The Minister of State, Ministry of Defence (Mr Mark Francois): It is a pleasure to serve under your chairmanship this afternoon, Mr Dobbin. I start by congratulating the hon. Member for Bridgend (Mrs Moon) on securing this important debate. It is testimony to her determination to raise the profile of the issues under examination today, and I know that she takes these matters seriously. She kindly said that I do as well, and I hope that in my

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remarks over the next few minutes, I will be able to persuade her and the rest of the Chamber that I intend to continue taking this issue seriously.

Our armed forces can be asked to deploy anywhere in the world, often in unstable areas. That kind of agility and reach, coupled with the professionalism that is their hallmark, requires the highest standards of discipline. In order to enforce those standards, they are subject to a justice system that, although encompassing the key tenets of the UK criminal justice system, is, to some extent, separate and distinct from it. That point was made clearly by my hon. Friend the Member for Beckenham (Bob Stewart), who brings to bear in this debate his personal experience as the commanding officer of a regular infantry battalion—and a very good battalion at that.

The system that we have in place reflects both the unique role of the armed forces and the environment in which they live and work. It recognises offences specific to the armed forces and calls to account those who are found, after a proper investigation, to have fallen short of the high standards that we rightfully expect. The Armed Forces Act 2006 drew together the disciplinary systems of the three services, so that all service personnel are dealt with under a common system. Acknowledging that our armed forces train and operate in some countries with legal systems unlike our own, the service justice system applies a single code, based on our own criminal laws, transportable anywhere in the world.

Separate from the service justice system, but acting in parallel with it, is the distinct service complaints process. That has been a matter of considerable discussion this afternoon, and was raised by my hon. Friend the Member for Portsmouth North (Penny Mordaunt), the hon. Members for Chippenham (Duncan Hames), for Cheltenham (Martin Horwood) and for West Dunbartonshire (Gemma Doyle) as well as the hon. Member for Bridgend. The Service Complaints Commissioner, Dr Susan Atkins, and her staff act as an independent starting point for personnel who want to make a complaint but are concerned about how their chain of command might deal with it. In addition, they provide independent oversight of how the complaints system is working and report back to Ministers and Parliament. In cases of bullying, harassment or discrimination, the MOD is obliged by law to update the commissioner on progress with allegations that she has referred to the chain of command for investigation.

I have great respect for the role of the commissioner and recognise the enormous benefits that we have derived from Dr Atkins’s unique, independent position. I met Dr Atkins before Christmas and will do so again in March. We are actively engaging with her to determine what further resources, including staff, we can offer to assist her in carrying out her important work. One thing that we will discuss in March is the expected benefits of the changes that we have just made this month to speed up the administration of the complaints system—changes that I believe will have a real effect in 2013. For instance, we are encouraging greater use of informal means of resolution, and stressing to commanding officers the importance of getting to grips with complaints early to maintain unit cohesion and, ultimately, operational effectiveness.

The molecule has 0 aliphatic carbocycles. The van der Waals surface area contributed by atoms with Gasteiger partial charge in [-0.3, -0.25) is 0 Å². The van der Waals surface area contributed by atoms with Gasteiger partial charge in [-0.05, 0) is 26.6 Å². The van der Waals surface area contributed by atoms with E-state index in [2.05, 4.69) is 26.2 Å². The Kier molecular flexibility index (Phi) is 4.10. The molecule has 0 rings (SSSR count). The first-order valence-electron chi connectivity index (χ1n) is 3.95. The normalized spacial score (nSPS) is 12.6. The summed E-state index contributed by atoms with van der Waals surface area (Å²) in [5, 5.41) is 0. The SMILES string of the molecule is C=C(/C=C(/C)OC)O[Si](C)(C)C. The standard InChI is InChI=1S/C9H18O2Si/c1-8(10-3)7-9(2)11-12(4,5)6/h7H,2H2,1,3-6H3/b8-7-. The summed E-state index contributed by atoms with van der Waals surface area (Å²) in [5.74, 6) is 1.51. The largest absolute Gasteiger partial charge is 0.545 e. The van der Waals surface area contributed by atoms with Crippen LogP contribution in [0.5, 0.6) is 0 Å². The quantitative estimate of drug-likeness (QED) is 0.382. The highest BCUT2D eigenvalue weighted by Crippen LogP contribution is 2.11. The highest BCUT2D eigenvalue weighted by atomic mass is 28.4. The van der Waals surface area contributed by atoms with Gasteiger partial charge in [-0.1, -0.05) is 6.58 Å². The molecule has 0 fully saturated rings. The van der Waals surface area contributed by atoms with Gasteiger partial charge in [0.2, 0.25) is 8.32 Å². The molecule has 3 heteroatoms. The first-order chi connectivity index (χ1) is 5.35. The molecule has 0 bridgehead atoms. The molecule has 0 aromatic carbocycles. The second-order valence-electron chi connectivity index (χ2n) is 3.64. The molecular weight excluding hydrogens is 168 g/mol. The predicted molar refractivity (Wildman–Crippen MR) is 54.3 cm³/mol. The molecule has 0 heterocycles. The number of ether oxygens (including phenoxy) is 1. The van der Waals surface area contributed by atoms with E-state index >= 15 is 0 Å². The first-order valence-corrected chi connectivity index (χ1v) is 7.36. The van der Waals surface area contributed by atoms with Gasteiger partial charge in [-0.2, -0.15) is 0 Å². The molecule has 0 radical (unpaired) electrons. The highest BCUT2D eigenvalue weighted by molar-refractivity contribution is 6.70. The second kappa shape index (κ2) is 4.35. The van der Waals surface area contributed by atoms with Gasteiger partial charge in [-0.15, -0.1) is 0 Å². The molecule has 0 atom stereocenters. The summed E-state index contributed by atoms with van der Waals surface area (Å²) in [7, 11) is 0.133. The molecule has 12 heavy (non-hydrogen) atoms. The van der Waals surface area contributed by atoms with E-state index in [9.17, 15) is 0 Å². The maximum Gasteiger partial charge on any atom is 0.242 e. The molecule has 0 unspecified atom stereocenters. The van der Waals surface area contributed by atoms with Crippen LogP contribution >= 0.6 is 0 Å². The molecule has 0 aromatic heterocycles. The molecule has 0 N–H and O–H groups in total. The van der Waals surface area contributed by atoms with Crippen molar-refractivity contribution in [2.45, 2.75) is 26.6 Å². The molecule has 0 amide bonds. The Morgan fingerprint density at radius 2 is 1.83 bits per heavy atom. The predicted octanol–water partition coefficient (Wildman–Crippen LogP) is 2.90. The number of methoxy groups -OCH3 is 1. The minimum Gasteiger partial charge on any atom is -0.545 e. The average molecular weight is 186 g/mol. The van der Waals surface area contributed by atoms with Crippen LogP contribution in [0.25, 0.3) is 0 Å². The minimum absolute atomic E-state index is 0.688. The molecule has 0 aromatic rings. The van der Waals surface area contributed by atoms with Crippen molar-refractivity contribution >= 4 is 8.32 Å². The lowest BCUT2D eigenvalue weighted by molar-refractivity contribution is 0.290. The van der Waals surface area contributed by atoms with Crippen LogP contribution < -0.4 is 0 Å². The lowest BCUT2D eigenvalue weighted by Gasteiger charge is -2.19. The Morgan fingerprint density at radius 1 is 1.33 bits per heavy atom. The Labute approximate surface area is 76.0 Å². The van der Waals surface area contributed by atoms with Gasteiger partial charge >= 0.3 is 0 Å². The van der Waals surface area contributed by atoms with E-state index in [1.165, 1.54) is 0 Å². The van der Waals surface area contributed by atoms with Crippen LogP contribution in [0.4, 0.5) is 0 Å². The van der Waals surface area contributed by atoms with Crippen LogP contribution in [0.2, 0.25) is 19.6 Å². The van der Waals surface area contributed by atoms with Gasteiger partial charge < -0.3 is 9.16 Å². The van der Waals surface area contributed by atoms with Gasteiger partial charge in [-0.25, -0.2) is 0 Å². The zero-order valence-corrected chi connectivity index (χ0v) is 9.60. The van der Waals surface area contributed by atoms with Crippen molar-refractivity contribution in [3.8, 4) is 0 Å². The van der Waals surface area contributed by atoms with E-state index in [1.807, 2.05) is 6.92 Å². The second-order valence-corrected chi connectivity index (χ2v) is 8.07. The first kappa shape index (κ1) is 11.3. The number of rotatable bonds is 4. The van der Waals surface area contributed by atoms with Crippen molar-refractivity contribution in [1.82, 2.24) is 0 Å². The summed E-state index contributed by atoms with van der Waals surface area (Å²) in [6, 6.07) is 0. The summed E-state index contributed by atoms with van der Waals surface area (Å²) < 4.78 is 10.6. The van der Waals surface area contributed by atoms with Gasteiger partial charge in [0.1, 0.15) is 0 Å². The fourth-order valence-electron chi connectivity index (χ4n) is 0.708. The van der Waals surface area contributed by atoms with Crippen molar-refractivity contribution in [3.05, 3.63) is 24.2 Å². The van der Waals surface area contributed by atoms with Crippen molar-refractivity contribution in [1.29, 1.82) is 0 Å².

In addition, we have also provided a formalised avenue for the Service Complaints Commissioner to approach commanding officers directly, so that if she feels that a

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complaint has not been dealt with with sufficient alacrity, she can now formally approach the relevant commanding officer and raise that personally with that CO, in order to allow that to progress. To some degree—to be as complete as possible—that already happened in some cases informally, but we wanted to formalise it to make it clearer that the SCC had that right in just about all cases. She—and she can be quite a feisty lady, I have to say—can now go to a CO directly, bang the table and say, “You’ve not dealt with this in the way you should have done”, or “You’ve not dealt with it quickly enough.” By that method, she can accelerate the process.

As I say, we have just brought in those reforms. They have literally just begun, but we believe that they will help to speed up the process. Where there have been delays, we hope that the changes will help to reduce them significantly in 2013.

Penny Mordaunt: Will the Minister give way?

Mr Francois: I gladly give way to Sub-Lieutenant Mordaunt.